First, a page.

What Are Some Biological Similarities Between Cats and Dogs?

Photo Courtesy: iStock | A black and white cat is sitting next to a brown and white border collie. The animals are on wood flooring in an indoor studio.

While cats would likely be the first to insist that they have absolutely nothing in common with their canine counterparts, this isn’t necessarily the case. Though the feud between cats and dogs has raged on for centuries, the two creatures aren’t as different as some might assume. Whether you’re a cat person, a dog person, or somewhere in between, join us for a look at some of the biological similarities and differences between cats and dogs. 

Cats and Dogs Are Both Carnivora

Scientifically speaking, both cats and dogs are Carnivorans, or members of the order Carnivora. Granted, the order is a pretty far-ranging one and also includes land mammals like bears, badgers, skunks, and more. Even some sea-dwelling creatures such as seals, walruses, and sea lions lay claim to the Carnivoran name. 

Photo Courtesy: humonia/iStock | Little dog maltese and black and white cat eating food from a bowl in home

What unites this diverse group of creatures? One of the key features that most of them share is their teeth, namely their enlarged fourth upper premolar and first lower molar. Together these teeth form what’s known as the “carnassial pair,” which are a set of chompers designed for cutting through meat.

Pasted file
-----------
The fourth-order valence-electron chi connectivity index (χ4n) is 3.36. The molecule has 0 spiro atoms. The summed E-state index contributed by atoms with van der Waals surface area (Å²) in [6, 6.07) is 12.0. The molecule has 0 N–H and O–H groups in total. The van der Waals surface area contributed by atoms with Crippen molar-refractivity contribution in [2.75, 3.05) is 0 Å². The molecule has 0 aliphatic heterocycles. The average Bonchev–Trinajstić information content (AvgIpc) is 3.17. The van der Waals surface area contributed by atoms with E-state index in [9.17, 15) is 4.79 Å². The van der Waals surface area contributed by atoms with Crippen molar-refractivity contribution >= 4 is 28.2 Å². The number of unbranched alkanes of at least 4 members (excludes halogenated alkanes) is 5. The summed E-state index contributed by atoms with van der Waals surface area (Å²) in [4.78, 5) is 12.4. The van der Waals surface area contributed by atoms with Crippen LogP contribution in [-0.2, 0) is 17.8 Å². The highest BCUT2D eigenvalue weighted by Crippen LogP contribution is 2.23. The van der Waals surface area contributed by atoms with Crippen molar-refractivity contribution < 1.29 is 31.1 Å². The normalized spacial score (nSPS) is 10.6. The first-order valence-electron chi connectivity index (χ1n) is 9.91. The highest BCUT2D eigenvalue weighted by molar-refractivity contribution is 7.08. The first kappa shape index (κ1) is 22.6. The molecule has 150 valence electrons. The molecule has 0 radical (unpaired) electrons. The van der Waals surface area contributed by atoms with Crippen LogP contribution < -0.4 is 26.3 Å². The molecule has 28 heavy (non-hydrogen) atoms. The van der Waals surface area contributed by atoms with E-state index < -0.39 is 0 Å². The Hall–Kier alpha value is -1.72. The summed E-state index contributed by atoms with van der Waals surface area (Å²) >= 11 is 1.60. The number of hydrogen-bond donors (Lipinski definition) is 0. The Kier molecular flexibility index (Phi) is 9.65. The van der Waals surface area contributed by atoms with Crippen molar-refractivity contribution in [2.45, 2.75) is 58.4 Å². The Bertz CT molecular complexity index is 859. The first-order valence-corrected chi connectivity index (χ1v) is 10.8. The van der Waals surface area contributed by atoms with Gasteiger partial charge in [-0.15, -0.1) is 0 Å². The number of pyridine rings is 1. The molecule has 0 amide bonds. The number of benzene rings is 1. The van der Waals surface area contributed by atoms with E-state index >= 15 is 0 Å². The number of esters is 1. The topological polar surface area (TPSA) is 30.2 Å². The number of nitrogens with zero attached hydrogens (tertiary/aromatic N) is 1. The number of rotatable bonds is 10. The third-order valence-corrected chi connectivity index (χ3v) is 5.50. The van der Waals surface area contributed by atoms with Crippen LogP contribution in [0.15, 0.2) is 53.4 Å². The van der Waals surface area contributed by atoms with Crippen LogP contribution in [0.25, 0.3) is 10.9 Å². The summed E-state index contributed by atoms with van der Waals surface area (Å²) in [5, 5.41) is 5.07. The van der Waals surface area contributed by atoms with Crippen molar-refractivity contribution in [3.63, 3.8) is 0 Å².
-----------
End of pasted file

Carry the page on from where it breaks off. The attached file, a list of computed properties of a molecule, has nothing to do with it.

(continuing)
But don’t let the name fool you because not all Carnivorans are actually carnivores. Some prefer to use their well-defined molars to break down tough plants, like bamboo. Even dogs are technically omnivores and can survive on a vegetarian diet alone if they have to. 

The Common Ancestor of Cats and Dogs

Some say that if you go back far enough, all humans are related. The same is true for cats and dogs. Scientists now believe that modern-day cats and dogs may have evolved from miacids, a group of creatures that lived about 62- 34 million years ago. While they roamed the earth for approximately 28 million years, miacids sadly went the way of the dinosaur long ago and are now all extinct. 


As far as their appearance, miacids were long, four-legged, furry creatures that probably looked similar to modern-day martens. Not only were they carnivores, but cats and dogs of today still share some of their other traits, such as long tails, fur, and clawed paws. Ultimately, however, cats and dogs went their separate ways, forming two different carnivore sub-groups. Cats belong to the “Feliformia” group of “cat-like” carnivorans, while dogs belong to a “dog-like” group called “Caniformia.”

Cats and Dogs Probably Domesticated Themselves

There are many theories about when, where, and how both cats and dogs were first domesticated. The truth is that it happened so long ago that we may never know the full story. But in both cases, there’s evidence to suggest that both cats and dogs were just as interested in humans as we were in them. What was the common bond? Food, of course.